Step 1.
We have
(3.4)1+2λξ211-s2∑k=1∞(-1)k(2k)!ξ2k(1-s2k)=1-1λ+112λ1-s41-s2ξ2+o(ξ2).
By (3.3), (3.4), and Taylor expansion,
(3.5)λ=2∫0111-s2(1-1λ+112λ(1+s2)ξ2+o(ξ2))-1/2ds=2λλ-1∫0111-s2(1-124(λ-1)(1+s2)ξ2+o(ξ2))ds.
By this, (1.5) and direct calculation, we obtain
(3.6)λ-1=π-116πξ2+o(ξ2).
This implies
(3.7)λ=π2+1-18ξ2+o(ξ2).

Step 2.
Now we calculate the third term of λ(ξ). First, we note that
(3.8)∫011+s2+s41-s2ds=1516π, ∫01(1+s2)21-s2ds=1916π.
By this, (1.5), (3.3), (3.7), Taylor expansion, and the same calculation as that to obtain (3.5),
(3.9)λ-1=2∫0111-s2{381-12(112(λ-1)(1+s2)ξ2 =2∫0111-s2-1360(λ-1)(1+s2+s4)ξ4)+381144(λ-1)2(1+s2)2ξ4+o(ξ4)}ds=π-116πξ2(1+18π2ξ2+o(ξ2))+1360π1516ξ4+1192π31916ξ4+o(ξ4)=π-116πξ2+1384π(1-58π2)ξ4+o(ξ4).
By this, we obtain (1.11) up to the third term. Thus, the proof is complete.

4. Proof of Theorem <xref ref-type="statement" rid="thm1.3">1.3</xref>
In this section, we assume that α≫1. We write λ=λ(α) for simplicity. We consider the solution pair (λ(α),uα)∈ℝ+×Mα. We obtain from the same argument as that in [10, Theorem 1.2] that
(4.1)uα(t)α⟶2sinπt
uniformly on [0,1] as α→∞. By this, we have
(4.2)∥uα∥∞=2α(1+o(1)).
Furthermore, by [13, Lemma 2.4], we see that β(α) is continuous for α>0. By multiplying uα by (1.1) and integration by parts, we obtain
(4.3)λ(α)α2=∥uα′∥22+∫01uα(t)sinuα(t)dt.
By this and (1.16), for α≫1,
(4.4)λ(α)α2=2β(α)+∫01uα(t)sinuα(t)dt-2∫01(1-cos uα(t))dt.
This along with (4.1) implies that λ(α) is continuous for α≫1.

Lemma 4.1.
For α≫1,
(4.5)∥uα∥∞2=(1-2λ(π4+U))-1α2,
where
(4.6)U=-∫011-s2B1-s2+B(1-s2+B+1-s2)ds.

Proof.
By (2.7), (2.10), and putting θ=uα and s=θ/∥uα∥∞,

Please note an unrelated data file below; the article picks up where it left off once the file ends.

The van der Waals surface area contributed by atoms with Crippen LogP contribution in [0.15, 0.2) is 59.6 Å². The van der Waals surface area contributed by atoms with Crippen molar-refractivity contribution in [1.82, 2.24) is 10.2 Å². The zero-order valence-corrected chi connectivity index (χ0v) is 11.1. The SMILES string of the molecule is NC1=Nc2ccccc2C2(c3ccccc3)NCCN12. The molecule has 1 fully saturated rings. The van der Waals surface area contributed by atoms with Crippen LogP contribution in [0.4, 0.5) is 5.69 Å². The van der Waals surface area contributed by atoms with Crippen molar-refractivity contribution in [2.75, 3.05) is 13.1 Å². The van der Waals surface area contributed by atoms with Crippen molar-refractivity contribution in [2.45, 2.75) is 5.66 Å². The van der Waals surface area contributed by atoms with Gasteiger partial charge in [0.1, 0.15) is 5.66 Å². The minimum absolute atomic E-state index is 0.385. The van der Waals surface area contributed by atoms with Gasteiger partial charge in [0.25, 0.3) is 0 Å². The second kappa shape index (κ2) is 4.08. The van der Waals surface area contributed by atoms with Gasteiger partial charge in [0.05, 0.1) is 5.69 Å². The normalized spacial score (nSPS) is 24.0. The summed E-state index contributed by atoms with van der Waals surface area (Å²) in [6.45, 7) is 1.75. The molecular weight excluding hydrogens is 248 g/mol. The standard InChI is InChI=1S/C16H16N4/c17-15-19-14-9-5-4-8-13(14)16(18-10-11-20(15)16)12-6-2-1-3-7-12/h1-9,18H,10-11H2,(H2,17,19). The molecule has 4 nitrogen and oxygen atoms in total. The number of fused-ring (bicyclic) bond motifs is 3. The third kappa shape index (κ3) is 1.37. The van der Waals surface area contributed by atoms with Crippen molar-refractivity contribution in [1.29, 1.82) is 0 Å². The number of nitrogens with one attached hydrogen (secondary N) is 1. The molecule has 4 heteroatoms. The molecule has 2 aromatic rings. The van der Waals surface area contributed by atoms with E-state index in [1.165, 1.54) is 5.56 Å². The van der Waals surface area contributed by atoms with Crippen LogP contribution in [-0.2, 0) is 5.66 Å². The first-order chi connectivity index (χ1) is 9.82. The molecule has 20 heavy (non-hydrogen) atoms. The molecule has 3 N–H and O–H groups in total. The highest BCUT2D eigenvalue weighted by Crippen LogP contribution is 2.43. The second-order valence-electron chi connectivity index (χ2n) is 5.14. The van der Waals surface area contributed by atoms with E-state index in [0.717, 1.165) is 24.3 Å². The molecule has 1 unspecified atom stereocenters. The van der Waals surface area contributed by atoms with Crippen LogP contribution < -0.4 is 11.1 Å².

(4.7)∥uα∥∞2-α2=2∫01/2(∥uα∥∞2-uα(t)2)uα′(t)λ(∥uα∥∞2-uα(t)2)+2(cos ∥uα∥∞-cos uα(t))dt=2∫0∥uα∥∞∥uα∥∞2-θ2λ(∥uα∥∞2-θ2)+2(cos ∥uα∥∞-cos θ)dθ=2∥uα∥∞2λ∫011-s21-s2+Bds=2∥uα∥∞2λ[∫011-s2ds+∫01(1-s21-s2+B-1-s2)ds]=2∥uα∥∞2λ(π4+U).
Now, the result follows easily from (4.7). Thus, the proof is complete.

Lemma 4.2.
For α≫1,
(4.8)∥uα∥∞=2α-2-3/4π-5/2α-1/2cos (2α-34π)+o(α-1/2).

Proof.
By (2.10) and (4.6),
(4.9)|U|≤Cλ∥uα∥∞2|∫01cos ∥uα∥∞-cos (∥uα∥∞s)1-s2ds|≤C(∥uα∥∞-2).
By this, (2.8), Lemma 2.1, and Taylor expansion,
(4.10)1-2λ(π4+U)=1-2(π+2V)-1(π4+U)=12-2π(U-V2(1+o(1)))=12+1πV(1+o(1)).
By this, (4.5), (2.12), (2.13), (2.18), Taylor expansion, and (4.2),
(4.11)∥uα∥∞=(12+1πV(1+o(1)))-1/2α=2(1-1πV(1+o(1)))α=2α-2-3/4π-5/2α-1/2cos (2α-34π)+o(α-1/2).
Thus, the proof is complete.

Proof of Theorem <xref ref-type="statement" rid="thm1.3">1.3</xref>.
By Lemma 4.2, we put
(4.12)∥uα∥∞=2α+Aα-1/2+o(α-1/2),A=-2-3/4π-5/2cos (2α-34π).
Then substitute (4.12) for (1.10) and use Taylor expansion to obtain
(4.13)λ=π2+22π(2α+Aα-1/2+o(α-1/2))-3/2cos (2α+Aα-1/2+o(α-1/2)-34π) +22π(2α)-5/2{-38sin(2α-34π)-12π2cos (22α-14π) +22π(2α)-5/2 +1π2cos (2α)cos (2α-14π)}+o(α-5/2)=π2+23/4π-1/2α-3/2(1+12Aα-3/2+o(α-3/2))-3/2 ×{cos (2α-34π)cos (Aα-1/2(1+o(1))) -sin(2α-34π)sin(Aα-1/2(1+o(1)))} +22π(2α)-5/2{-38sin(2α-34π)-12π2cos (22α-14π) +22π(2α)-5/2 +1π2cos (2α)cos (2α-14π)}+o(α-5/2)=π2+23/4π-1/2α-3/2(1-322Aα-3/2+o(α-3/2)) ×{(1-12A2α-1(1+o(1)))cos (2α-34π) -Aα-1/2(1+o(1))sin(2α-34π)} +21/4π-1/2α-5/2{-38sin(2α-34π)-12π2cos (22α-14π) +21/4π-1/2α-5/2 +1π2cos (2α)cos (2α-14π)}+o(α-5/2)=π2+23/4π-1/2α-3/2cos (2α-34π) -π-3α-2sin(2α-34π)cos (2α-34π) +21/4π-1/2α-5/2{-38sin(2α-34π)-12π2cos (22α-14π)+21/4π-1/2α-5/2 +1π2cos (2α)cos (2α-14π)-14π-5cos 3(2α-34π)} +o(α-5/2).
Thus, we obtain (1.17) and the proof is complete.